How Jiu-Jitsu Saved One Man’s Life

If you met Sam Spiegelman you would most likely think he’s a normal well-adjusted person. He’s 32 years old, has a degree, played football in college, is married, teaches martial arts for a living, and lives right outside of Chicago. However, what you wouldn’t know is that Sam also has a story to tell. Brazilian Jiu-jitsu can mean a lot of things to people. A means of keeping in shape, making a living, stress reliever and so on. Sam’s story is a testament to all these things but it also is a testament to the power of belief and the amazing effect Jiu-jitsu can have on people’s lives.

“My junior year in college my dad all of sudden out of the blue passed, I played football in college, I was pretty active, and this happened. I was dealing with that for my junior year. My senior year, almost a year to the day, my mom had a heart attack.” Sam says. In the span of a year his life had dramatically changed from being a college kid with no worries to having his life flipped upside down. Now dealing with the passing of one parent and another one who was very sick, he searched for something that could help him cope with the situation life had given him. “I needed something to fill the void…to help keep me going. I started first with Judo then Jiu-Jitsu and I never look back. Jiu-jitsu is basically what saved me like I know people say that but legitimately it was what got me through the days. It basically gave me time to be myself. No one was asking me how I was feeling? Are you alright? I got to train Jiu-Jitsu and it wasn’t therapy time, we were all there for the right reasons.”

Looking back on it now, Sam describes dealing with the passing of his mother and aftermath that ensued as some of the hardest times of his life and how Jiu-jitsu saved him. “It helped get me through a pretty good hunk of my life. It was 3-4 year ordeal between when she wound up passing, funerals and she didn’t have a will, I was going through court with probate, lawyers, and phone calls. I used to dread checking my phone, coming home and checking the mailbox. At the Jiu-Jitsu gym, it all went away. “During this 3-4 year period Sam’s mom condition grew worst. “The heart attack happened, the doctor said she would have to be dialysis, the dialysis treatments were maybe a year or two, then she broke her hip at home, she fell in the bathroom. So then she had to have hip surgery which for older people is really bad. From there they gave her dialysis in the hospital for about a month then to a rehabilitation center. That was basically it. She never came home. She kept getting worst and worst. She wasn’t mobile, she couldn’t even walk. I remember getting a call; she was non-responsive so they took her to the hospital. For lack of a better term she began to lose it. She would call saying, “I’ve been kidnapped come and get me.”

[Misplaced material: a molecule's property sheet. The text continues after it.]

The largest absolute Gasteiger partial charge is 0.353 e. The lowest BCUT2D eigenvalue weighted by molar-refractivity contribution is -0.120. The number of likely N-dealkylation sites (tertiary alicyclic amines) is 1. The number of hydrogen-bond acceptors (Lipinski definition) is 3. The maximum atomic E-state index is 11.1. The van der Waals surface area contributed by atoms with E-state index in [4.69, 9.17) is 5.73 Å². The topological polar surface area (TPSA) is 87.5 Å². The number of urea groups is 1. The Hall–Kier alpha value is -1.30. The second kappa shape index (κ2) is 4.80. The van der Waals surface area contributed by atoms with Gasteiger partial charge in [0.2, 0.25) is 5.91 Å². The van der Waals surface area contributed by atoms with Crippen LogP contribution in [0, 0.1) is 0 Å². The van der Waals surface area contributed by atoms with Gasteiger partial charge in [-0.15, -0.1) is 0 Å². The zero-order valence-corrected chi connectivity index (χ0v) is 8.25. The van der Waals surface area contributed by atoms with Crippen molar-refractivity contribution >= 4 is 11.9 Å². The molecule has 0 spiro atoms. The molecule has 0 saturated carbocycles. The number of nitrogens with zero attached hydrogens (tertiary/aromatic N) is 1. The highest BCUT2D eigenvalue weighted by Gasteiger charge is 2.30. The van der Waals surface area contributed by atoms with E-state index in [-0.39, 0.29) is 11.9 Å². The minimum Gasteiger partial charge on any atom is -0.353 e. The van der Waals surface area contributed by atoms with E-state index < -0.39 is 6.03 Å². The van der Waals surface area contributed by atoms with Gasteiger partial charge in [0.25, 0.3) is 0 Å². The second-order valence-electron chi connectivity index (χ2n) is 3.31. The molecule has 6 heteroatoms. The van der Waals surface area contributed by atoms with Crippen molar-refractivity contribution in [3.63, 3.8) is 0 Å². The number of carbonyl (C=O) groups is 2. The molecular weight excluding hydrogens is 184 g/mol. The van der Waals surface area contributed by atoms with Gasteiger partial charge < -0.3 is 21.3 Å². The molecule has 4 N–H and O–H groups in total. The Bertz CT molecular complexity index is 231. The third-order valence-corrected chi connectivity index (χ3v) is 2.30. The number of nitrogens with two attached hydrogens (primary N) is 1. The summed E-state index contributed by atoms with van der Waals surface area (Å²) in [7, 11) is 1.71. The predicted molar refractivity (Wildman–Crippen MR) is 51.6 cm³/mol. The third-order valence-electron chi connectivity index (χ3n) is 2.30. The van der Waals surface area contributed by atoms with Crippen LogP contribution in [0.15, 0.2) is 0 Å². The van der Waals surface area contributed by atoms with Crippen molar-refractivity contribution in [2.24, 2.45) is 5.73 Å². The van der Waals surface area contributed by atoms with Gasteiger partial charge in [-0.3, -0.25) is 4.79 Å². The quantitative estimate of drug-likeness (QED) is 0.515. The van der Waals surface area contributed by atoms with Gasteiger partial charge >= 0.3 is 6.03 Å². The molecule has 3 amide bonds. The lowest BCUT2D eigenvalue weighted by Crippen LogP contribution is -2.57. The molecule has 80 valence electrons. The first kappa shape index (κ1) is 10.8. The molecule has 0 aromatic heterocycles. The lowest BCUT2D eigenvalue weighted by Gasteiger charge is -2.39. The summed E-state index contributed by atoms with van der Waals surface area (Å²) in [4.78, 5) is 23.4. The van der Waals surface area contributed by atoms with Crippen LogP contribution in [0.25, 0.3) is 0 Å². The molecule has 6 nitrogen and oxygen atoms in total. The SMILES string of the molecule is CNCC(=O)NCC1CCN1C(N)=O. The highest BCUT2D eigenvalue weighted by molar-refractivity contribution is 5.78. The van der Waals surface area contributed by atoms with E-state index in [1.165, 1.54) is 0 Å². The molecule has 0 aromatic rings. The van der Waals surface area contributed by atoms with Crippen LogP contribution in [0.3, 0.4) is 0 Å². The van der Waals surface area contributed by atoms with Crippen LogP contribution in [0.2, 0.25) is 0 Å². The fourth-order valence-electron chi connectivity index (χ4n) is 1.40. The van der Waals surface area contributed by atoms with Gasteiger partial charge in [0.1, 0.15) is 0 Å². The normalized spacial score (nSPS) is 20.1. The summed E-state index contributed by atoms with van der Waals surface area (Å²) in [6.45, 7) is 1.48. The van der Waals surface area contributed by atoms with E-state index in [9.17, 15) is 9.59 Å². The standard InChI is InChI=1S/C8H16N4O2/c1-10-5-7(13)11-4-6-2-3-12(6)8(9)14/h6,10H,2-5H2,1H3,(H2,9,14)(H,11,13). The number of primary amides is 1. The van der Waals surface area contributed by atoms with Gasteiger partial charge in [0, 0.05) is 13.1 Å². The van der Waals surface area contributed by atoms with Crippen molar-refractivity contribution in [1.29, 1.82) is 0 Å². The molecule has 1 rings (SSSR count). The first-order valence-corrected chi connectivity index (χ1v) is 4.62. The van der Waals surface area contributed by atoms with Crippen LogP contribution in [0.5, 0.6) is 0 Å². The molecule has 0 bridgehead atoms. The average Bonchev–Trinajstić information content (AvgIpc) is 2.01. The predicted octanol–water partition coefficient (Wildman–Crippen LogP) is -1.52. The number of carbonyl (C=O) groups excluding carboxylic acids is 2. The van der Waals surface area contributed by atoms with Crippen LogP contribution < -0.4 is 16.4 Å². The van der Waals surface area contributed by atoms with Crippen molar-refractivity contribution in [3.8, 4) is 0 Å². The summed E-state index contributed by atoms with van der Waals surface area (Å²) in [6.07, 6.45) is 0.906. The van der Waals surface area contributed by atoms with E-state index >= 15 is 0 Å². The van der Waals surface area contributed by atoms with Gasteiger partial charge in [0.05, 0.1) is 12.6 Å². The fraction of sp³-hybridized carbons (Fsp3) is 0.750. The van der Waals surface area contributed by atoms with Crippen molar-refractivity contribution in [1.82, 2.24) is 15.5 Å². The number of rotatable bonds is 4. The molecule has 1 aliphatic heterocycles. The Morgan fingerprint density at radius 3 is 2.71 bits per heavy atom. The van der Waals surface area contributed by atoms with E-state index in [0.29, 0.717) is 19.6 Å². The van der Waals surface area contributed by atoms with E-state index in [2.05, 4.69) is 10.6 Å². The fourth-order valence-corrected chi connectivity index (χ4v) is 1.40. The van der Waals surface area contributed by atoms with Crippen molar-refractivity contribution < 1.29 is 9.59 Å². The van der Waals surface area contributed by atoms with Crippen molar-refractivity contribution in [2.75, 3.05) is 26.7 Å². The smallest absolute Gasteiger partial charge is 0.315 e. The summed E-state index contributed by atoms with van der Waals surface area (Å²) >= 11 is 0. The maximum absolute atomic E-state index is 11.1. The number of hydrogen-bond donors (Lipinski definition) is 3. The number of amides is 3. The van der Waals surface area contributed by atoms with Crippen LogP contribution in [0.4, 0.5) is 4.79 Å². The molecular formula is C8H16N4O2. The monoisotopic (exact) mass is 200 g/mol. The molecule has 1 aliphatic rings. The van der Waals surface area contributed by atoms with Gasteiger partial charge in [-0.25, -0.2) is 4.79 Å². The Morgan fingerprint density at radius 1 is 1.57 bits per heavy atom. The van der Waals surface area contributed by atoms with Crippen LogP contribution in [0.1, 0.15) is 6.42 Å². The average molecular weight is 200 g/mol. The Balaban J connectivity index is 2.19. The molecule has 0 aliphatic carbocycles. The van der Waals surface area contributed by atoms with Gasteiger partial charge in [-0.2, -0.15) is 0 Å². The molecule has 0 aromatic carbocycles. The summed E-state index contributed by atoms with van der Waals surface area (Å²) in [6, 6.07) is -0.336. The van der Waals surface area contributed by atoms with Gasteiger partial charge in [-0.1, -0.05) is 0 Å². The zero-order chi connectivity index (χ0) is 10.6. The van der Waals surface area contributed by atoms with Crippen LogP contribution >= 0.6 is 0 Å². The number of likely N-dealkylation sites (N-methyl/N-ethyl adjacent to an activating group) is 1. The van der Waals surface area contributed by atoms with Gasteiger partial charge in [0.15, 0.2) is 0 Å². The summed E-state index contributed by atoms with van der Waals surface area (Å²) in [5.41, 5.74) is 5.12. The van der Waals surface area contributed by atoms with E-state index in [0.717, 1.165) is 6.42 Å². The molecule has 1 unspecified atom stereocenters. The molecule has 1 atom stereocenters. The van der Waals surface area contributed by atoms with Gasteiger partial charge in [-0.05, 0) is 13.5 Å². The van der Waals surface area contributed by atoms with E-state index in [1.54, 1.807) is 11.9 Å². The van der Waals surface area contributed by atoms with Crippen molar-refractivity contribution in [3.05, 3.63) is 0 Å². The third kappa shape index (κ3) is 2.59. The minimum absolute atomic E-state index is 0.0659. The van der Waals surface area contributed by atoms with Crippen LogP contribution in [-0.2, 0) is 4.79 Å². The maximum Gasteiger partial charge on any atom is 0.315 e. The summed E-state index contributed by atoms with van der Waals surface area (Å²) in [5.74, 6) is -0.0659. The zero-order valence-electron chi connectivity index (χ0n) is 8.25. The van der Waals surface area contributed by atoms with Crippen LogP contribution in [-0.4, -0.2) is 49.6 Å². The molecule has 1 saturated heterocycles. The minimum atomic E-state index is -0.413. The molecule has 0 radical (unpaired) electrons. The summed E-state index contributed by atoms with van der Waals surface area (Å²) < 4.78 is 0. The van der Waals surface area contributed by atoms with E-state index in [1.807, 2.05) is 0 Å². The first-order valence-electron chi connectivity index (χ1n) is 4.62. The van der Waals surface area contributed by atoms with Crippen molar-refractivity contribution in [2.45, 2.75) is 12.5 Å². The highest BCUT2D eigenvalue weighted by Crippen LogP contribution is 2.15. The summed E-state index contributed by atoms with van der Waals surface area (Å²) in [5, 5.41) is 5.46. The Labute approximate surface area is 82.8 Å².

Shortly after Sam’s mother would pass away. This would set into motion a multitude of problems with insurance, medical bills and probate. But he also began to become more and more involved with martial arts to help give himself an outlet as he describes. “People always told me you’re not going to feel anything for a few years after and this is probably why. So we didn’t have will. my mom was a public school teacher, so first her friends were like, “You have to go to the board and try to get her pension.” and the board wouldn’t give us her pension because they said we were over 18 so I was in a fight with the Chicago Board to get her pension which I never got to tell you the truth. That was stressful on a very different level where every time I would have to talk to somebody it would remind me of it. Every time the phone would ring it would remind me of it. It would remind me of that call I got at two in the morning that changed everything.” Dealing with this along with probate due to his mother not having a will and medical bills, Sam felt he still needed to get to the gym somehow. “I was like no matter what, I need to get to the gym. I just scheduled everything else around that. I know most people would do it the other way but the days I couldn’t train I was agitated, I was miserable. You know how you feel really on edge when you’re stressed? When I would I go to the gym, it would just go away. “